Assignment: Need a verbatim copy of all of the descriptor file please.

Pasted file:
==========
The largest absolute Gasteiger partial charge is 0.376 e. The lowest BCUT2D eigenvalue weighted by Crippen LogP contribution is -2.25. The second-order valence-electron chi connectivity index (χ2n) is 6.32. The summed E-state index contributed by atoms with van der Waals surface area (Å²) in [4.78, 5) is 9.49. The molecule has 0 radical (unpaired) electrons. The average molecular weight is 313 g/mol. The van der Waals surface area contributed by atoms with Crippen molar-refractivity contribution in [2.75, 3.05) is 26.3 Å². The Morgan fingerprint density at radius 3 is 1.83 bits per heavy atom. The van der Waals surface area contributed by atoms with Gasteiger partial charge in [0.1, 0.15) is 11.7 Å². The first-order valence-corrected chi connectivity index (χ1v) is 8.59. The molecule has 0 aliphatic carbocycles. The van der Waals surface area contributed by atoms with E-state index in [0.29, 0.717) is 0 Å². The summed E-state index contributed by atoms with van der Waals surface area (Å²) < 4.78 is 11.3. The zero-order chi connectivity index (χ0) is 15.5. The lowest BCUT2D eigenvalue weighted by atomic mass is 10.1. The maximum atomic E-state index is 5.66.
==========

The largest absolute Gasteiger partial charge is 0.376 e. The lowest BCUT2D eigenvalue weighted by Crippen LogP contribution is -2.25. The second-order valence-electron chi connectivity index (χ2n) is 6.32. The summed E-state index contributed by atoms with van der Waals surface area (Å²) in [4.78, 5) is 9.49. The molecule has 0 radical (unpaired) electrons. The average molecular weight is 313 g/mol. The van der Waals surface area contributed by atoms with Crippen molar-refractivity contribution in [2.75, 3.05) is 26.3 Å². The Morgan fingerprint density at radius 3 is 1.83 bits per heavy atom. The van der Waals surface area contributed by atoms with Gasteiger partial charge in [0.1, 0.15) is 11.7 Å². The first-order valence-corrected chi connectivity index (χ1v) is 8.59. The molecule has 0 aliphatic carbocycles. The van der Waals surface area contributed by atoms with E-state index in [0.29, 0.717) is 0 Å². The summed E-state index contributed by atoms with van der Waals surface area (Å²) < 4.78 is 11.3. The zero-order chi connectivity index (χ0) is 15.5. The lowest BCUT2D eigenvalue weighted by atomic mass is 10.1. The maximum atomic E-state index is 5.66.